Lebanese food and drink at Bakchich

Last month I dined at a place a little off the beaten track in Manchester, called Bakchich. Have you heard of it? I had heard great things about their Liverpool branch on Twitter, so was excited to get down there and try their Lebanese food for myself.

My only other experience of Lebanese food is of Jasmine in Chorlton, and I must say I love their food. So I had high hopes for Bakchich and their offerings.

Drinks: No alcohol but the smoothies more than make up for it

I was with my best friend, Jodie, and after the initial shock of realising they don’t serve alcohol (100% halal) we warmed to the prospect of fat-free frozen yogurt smoothies (homemade, healthy yet indulgent) to accompany our meal.

We both fell head-over-heels for the Halva & Pistachio one (pictured below, right). Sweet, nutty, malty, delicious. Halva was new to us both, so our waitress explained it was a sweet Arabic confection ingredient made using sugar and tahini (sesame seed paste).

She brought a lump of it raw for us to try (pictured below). It tasted like praline in powered form, it just sort of melted in your mouth and really made the smoothie delicious, and addictive.

Pomegranate and Orange Blossom / Halva and Pistachio <3

Raw halva <3

Once we were finished obsessing over halva, it was time to eat.

This is the kind of place where you order a few things to share. You could do the traditional starter/main/dessert thing, but where’s the fun in that?

Jodie and I, being true little fatties at heart, decided to go all-out with 3 mezze dishes to share, followed by a main course each which we would also share.

Portion sizes were generous throughout and in my opinion the prices were consistently low across all dishes, even for things like lamb and king prawns.

Mezze: Great for sharing, perfect for indecisive people


Pictured above was the muhamara; crushed walnuts mixed with spicy harissa paste.

I absolutely love harissa, and this fine Tunisian version (pictured below, they also recycle the tins as cutlery pots – cute) takes me right back to my holiday there last year, where we ate it by the tin full everyday with olive oil and French baguettes for dipping.

Next from the mezze section was this very ‘Instagrammable’ hummus. They have a few varieties of hummus to choose from but we went for the ‘Fatat’ which was served on top of crunchy chickpeas and came topped with herbs, pine nuts, pomegranate seeds, sweet paprika and olive oil.

I am a huge fan of jazzing up plain hummus, but this took it to the next level. Loads of flavours and texture going on. The flat bread for scooping it up was lovely too.


The third and final thing from the mezze menu was the halloumi – we went for the ‘Bourkouri’ which was burghul (a bit like bulghar wheat) cooked in Lebanese spices and a tomato sauce, with the grilled halloumi resting on top. The halloumi itself was lush, well cooked and not a squeak in earshot.

Although the cheese itself was delicious, being as fanatical about halloumi as we are, we did find the amount you get with this particular dish a bit stingy.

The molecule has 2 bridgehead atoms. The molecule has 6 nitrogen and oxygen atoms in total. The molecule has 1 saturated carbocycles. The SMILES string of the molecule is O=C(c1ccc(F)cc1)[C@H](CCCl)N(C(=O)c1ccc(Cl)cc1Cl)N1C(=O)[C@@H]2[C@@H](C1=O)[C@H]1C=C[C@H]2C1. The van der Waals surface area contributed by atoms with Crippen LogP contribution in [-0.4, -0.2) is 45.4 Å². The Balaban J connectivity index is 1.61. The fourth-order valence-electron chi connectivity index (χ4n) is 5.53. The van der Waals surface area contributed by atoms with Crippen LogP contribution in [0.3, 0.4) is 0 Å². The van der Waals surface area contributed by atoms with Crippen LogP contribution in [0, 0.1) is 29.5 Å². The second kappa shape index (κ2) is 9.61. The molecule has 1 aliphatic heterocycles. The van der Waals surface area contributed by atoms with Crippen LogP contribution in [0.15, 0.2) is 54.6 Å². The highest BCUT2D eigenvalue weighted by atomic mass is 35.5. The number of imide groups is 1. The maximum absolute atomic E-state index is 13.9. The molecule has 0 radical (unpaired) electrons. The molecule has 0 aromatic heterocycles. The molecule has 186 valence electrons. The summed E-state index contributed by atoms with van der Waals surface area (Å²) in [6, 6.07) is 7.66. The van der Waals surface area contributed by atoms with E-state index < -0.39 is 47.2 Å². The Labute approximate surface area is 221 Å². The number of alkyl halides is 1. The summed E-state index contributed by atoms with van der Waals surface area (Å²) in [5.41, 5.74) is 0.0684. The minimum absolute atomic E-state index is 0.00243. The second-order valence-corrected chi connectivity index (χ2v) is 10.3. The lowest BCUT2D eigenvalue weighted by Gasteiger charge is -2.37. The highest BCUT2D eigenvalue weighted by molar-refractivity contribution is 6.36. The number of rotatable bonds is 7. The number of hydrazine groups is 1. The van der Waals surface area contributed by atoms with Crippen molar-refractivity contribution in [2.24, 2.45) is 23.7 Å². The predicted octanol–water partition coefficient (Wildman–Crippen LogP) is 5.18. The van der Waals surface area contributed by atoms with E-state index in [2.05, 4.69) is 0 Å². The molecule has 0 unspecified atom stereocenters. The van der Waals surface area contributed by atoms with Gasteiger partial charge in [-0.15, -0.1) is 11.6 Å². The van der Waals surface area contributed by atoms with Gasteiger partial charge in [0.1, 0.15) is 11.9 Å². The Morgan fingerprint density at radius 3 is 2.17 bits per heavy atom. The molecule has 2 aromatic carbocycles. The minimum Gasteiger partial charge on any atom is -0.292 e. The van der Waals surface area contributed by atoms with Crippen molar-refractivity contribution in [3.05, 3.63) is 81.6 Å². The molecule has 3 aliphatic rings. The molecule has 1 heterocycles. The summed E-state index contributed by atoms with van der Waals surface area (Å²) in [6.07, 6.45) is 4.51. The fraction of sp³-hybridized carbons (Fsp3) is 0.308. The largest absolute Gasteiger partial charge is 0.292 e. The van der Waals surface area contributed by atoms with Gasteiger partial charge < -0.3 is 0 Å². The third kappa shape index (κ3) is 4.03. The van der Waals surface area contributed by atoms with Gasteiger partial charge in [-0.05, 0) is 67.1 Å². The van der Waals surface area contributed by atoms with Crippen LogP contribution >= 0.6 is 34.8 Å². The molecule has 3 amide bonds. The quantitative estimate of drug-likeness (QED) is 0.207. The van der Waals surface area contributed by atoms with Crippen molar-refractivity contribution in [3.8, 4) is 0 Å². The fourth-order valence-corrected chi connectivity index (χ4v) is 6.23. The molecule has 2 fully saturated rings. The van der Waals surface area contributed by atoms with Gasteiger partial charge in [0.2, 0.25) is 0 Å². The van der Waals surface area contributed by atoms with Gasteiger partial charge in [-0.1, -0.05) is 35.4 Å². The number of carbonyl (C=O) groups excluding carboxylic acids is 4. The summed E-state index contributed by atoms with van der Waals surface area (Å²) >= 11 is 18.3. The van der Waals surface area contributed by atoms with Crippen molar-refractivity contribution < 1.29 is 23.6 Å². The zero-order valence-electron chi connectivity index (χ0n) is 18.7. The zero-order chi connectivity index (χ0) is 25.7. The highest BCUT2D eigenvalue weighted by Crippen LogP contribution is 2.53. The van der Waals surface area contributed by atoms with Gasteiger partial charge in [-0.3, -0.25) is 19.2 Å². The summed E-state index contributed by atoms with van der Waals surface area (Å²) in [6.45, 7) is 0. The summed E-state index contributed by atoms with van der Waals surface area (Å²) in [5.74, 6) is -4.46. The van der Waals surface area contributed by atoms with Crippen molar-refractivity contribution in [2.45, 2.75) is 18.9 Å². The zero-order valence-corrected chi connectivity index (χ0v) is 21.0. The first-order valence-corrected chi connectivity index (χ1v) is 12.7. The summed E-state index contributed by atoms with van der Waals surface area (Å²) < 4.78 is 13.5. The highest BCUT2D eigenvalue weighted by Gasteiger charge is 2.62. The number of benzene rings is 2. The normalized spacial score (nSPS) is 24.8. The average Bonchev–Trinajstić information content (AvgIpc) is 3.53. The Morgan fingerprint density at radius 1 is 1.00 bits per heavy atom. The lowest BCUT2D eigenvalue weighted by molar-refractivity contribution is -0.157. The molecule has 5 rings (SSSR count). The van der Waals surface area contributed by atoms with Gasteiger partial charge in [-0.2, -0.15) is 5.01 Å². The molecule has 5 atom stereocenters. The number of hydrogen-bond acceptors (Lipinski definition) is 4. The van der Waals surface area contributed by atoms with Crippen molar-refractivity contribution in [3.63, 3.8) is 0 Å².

So, next time will go for the other option which skips the wheat base, hopefully in favour of more CHEESE!



To accompany our bread and mezze dishes were some beautiful sauces. A stunning tahini sauce that usually comes served with the falafel, a spicy chilli sauce which I absolutely loved, and a yogurt dip which was tart and tasty.

Lebanese moussakka is different to Greek, in a good way

For my main dish I opted for the moussakka, as it sounded delightful and came recommended by our waitress. On the menu it read “Lebanese Moussakka: baked aubergines in a tomato sauce, onions, garlic, cumin & chickpeas.”

When it arrived, it wasn’t quite what I was expecting, as moussakka is usually layered and resembles more of a lasagne. However, I was pleasantly surprised, as although the dish doesn’t look like much the depth of flavours were stunning.

So rich yet really not heavy at all, and lovely with some rice on the side and of course, more bread for mopping it up! Much easier to eat than the stodginess of Greek moussakka, and I will be trying to re-create this lovely dish at home.


Jodie went for the Lahma Meshawi from the grill menu – marinated lamb with Lebanese spices, served with salad & Arabic rice, Arabic bread and fries. An absolute FEAST.

We shared the rice, and chips, which both were delicious. Thin and crispy fries, light and fluffy basmati rice with a lovely fragrance to it.

The meat was juicy, tender and packed full of flavour. I think they cook it over charcoal which really does give it that smoky, bbq-edge which makes all the difference.

lamb kebab

Coconut cheesecake, traditional mint tea and extra treats

As if that wasn’t enough (I told you, we are fatties), we had a teeny bit of room for pudding, so shared the Lebanese coconut cheese cake.

Creamy, sweet, with a light, crunchy base. It was lovely, and washed down with some traditional mint tea you really can’t go wrong. The tea also aids digestion which is very helpful after so.much.food!

We also got to sample some of the baklawa (pronounced bak-la-va, aka Lebanese pastries).  I know many people around the world, including Jodie, enjoy this sweet treat. But I just find them too sweet and too sickly so I gracefully declined. Jodie however assured me that they were delightful. That’s what best friends are for, right?

Follow Bakchich on Twitter or check out their full menu here.

I dined as a guest of Bakchich, but as always, all opinions are my own.

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